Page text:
What is Marma Therapy?

Energy therapies like reiki and acupuncture are not only gaining in popularity in the western world, but they are also being recognized as healing modalities. Within the energy healing field, marma chikitsa, a lesser known energy therapy is also starting to be adopted by many holistic wellness practitioners.  A painless, noninvasive therapy similar to acupressure, marma therapy decreases stress and induces relaxation. Rooted in the science of Ayurveda, we wanted to dive-deep into marma chikitsa, so we reached out to Anisha Durve, Doctor of Oriental Medicine, Acupuncturist, Ayurveda Practitioner, and co-author of the textbook Marma Points of Ayurveda. Dr. Durve who recently opened The Marma Institute of Ayurvedic Acupressure is an expert on marma, with over 18 years of experience in the holistic healing field. In our chit-chaat, she takes us through the benefits of marma and how she integrates this therapy into her clinical practice.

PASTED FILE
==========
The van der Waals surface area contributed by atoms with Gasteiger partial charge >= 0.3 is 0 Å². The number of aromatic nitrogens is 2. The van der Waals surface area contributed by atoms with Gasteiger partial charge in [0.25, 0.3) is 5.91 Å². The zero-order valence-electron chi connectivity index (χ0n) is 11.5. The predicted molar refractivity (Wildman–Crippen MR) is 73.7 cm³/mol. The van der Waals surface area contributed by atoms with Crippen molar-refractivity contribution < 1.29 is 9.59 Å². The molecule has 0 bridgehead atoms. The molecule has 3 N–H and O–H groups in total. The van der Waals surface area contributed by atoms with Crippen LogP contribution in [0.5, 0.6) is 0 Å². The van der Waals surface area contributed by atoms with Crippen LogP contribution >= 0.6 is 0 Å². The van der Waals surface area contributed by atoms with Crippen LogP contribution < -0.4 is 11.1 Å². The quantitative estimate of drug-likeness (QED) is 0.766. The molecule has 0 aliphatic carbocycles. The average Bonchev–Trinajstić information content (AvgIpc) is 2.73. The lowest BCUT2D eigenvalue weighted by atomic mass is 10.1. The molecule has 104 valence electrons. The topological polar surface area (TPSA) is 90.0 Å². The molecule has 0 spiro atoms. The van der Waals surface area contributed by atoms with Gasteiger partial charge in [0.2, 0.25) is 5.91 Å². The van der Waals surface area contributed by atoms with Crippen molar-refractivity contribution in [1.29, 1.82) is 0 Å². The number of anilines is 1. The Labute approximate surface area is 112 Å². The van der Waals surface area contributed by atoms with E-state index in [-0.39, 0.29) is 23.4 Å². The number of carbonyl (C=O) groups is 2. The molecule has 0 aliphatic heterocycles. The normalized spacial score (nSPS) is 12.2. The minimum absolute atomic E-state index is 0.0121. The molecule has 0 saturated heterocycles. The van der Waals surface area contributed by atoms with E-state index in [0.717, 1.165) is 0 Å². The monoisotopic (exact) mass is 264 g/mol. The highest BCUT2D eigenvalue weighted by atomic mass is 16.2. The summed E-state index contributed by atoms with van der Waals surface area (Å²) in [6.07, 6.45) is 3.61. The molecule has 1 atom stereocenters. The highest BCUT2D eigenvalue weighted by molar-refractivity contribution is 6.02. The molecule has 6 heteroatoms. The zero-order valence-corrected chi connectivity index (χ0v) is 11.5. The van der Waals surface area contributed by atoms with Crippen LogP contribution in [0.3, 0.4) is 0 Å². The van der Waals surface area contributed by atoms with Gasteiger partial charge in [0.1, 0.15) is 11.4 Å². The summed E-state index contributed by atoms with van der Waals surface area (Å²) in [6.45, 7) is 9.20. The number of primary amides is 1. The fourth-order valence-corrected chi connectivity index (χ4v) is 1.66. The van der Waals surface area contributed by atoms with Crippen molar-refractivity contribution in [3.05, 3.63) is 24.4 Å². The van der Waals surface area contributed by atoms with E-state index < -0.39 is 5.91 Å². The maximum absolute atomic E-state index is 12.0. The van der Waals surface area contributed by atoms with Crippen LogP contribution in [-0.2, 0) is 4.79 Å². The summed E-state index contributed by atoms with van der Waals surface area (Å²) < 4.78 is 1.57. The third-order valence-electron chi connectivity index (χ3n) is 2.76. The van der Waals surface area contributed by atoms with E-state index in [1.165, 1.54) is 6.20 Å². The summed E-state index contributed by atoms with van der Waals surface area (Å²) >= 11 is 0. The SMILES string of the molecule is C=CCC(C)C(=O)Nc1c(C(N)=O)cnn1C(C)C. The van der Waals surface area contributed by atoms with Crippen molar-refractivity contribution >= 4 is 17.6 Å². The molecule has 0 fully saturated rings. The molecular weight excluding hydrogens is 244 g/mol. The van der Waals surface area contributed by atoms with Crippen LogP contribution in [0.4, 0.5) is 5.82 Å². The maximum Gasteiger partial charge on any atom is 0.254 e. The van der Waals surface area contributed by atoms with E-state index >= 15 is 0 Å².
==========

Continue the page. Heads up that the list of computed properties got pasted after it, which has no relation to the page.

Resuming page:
A Q & A with Anisha Durve, D.O.M., A.P. 


What is marma?

Marma is a vital energy point where consciousness surfaces and has enormous healing potential. They can be areas of sensitivity, vulnerability, or tenderness. Stimulation of these powerful points balances prana throughout one’s system.

Are some points more vital than others?

Yes, some marma points are more vital and have a stronger effect. The sadyah prana hara marmani are considered the most vital because injury here could lead to death. For example, points in the throat or genital area.

In your practice, when does marma chikitsa or therapy come into play?